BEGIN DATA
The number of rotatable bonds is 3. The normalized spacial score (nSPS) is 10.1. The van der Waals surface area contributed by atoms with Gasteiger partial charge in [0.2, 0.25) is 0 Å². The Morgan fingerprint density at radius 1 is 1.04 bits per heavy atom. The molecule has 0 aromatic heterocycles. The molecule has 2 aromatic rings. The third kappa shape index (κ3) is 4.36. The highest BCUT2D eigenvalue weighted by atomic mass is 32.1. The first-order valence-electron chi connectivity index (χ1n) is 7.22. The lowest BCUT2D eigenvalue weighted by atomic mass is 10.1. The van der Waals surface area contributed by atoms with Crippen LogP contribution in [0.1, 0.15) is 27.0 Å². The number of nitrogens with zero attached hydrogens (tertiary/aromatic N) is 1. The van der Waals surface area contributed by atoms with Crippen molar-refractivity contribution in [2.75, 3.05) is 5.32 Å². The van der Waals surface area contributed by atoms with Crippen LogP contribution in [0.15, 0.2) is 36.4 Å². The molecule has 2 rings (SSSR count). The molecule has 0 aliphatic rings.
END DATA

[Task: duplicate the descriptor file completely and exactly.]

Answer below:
The number of rotatable bonds is 3. The normalized spacial score (nSPS) is 10.1. The van der Waals surface area contributed by atoms with Gasteiger partial charge in [0.2, 0.25) is 0 Å². The Morgan fingerprint density at radius 1 is 1.04 bits per heavy atom. The molecule has 0 aromatic heterocycles. The molecule has 2 aromatic rings. The third kappa shape index (κ3) is 4.36. The highest BCUT2D eigenvalue weighted by atomic mass is 32.1. The first-order valence-electron chi connectivity index (χ1n) is 7.22. The lowest BCUT2D eigenvalue weighted by atomic mass is 10.1. The van der Waals surface area contributed by atoms with Crippen LogP contribution in [0.1, 0.15) is 27.0 Å². The number of nitrogens with zero attached hydrogens (tertiary/aromatic N) is 1. The van der Waals surface area contributed by atoms with Crippen molar-refractivity contribution in [2.75, 3.05) is 5.32 Å². The van der Waals surface area contributed by atoms with Crippen LogP contribution in [0.15, 0.2) is 36.4 Å². The molecule has 2 rings (SSSR count). The molecule has 0 aliphatic rings.